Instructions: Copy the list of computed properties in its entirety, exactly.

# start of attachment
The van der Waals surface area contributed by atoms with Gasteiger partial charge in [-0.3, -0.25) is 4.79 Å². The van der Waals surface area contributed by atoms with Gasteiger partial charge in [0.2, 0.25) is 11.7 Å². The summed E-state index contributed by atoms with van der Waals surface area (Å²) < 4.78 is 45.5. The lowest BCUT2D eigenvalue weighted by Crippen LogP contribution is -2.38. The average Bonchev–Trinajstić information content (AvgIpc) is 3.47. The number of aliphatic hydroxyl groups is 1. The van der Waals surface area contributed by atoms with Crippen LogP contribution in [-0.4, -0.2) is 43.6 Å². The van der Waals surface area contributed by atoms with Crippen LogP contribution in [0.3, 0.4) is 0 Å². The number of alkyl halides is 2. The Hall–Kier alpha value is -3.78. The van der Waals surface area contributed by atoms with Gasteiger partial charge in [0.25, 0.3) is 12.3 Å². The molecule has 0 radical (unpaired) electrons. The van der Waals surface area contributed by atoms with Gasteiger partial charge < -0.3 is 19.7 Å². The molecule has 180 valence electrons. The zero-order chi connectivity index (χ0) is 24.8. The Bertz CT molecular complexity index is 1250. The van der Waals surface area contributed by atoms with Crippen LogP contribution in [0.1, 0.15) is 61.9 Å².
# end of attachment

The van der Waals surface area contributed by atoms with Gasteiger partial charge in [-0.3, -0.25) is 4.79 Å². The van der Waals surface area contributed by atoms with Gasteiger partial charge in [0.2, 0.25) is 11.7 Å². The summed E-state index contributed by atoms with van der Waals surface area (Å²) < 4.78 is 45.5. The lowest BCUT2D eigenvalue weighted by Crippen LogP contribution is -2.38. The average Bonchev–Trinajstić information content (AvgIpc) is 3.47. The number of aliphatic hydroxyl groups is 1. The van der Waals surface area contributed by atoms with Crippen LogP contribution in [-0.4, -0.2) is 43.6 Å². The van der Waals surface area contributed by atoms with Crippen LogP contribution in [0.3, 0.4) is 0 Å². The number of alkyl halides is 2. The Hall–Kier alpha value is -3.78. The van der Waals surface area contributed by atoms with Gasteiger partial charge in [0.25, 0.3) is 12.3 Å². The molecule has 0 radical (unpaired) electrons. The van der Waals surface area contributed by atoms with Gasteiger partial charge < -0.3 is 19.7 Å². The molecule has 180 valence electrons. The zero-order chi connectivity index (χ0) is 24.8. The Bertz CT molecular complexity index is 1250. The van der Waals surface area contributed by atoms with Crippen LogP contribution in [0.1, 0.15) is 61.9 Å².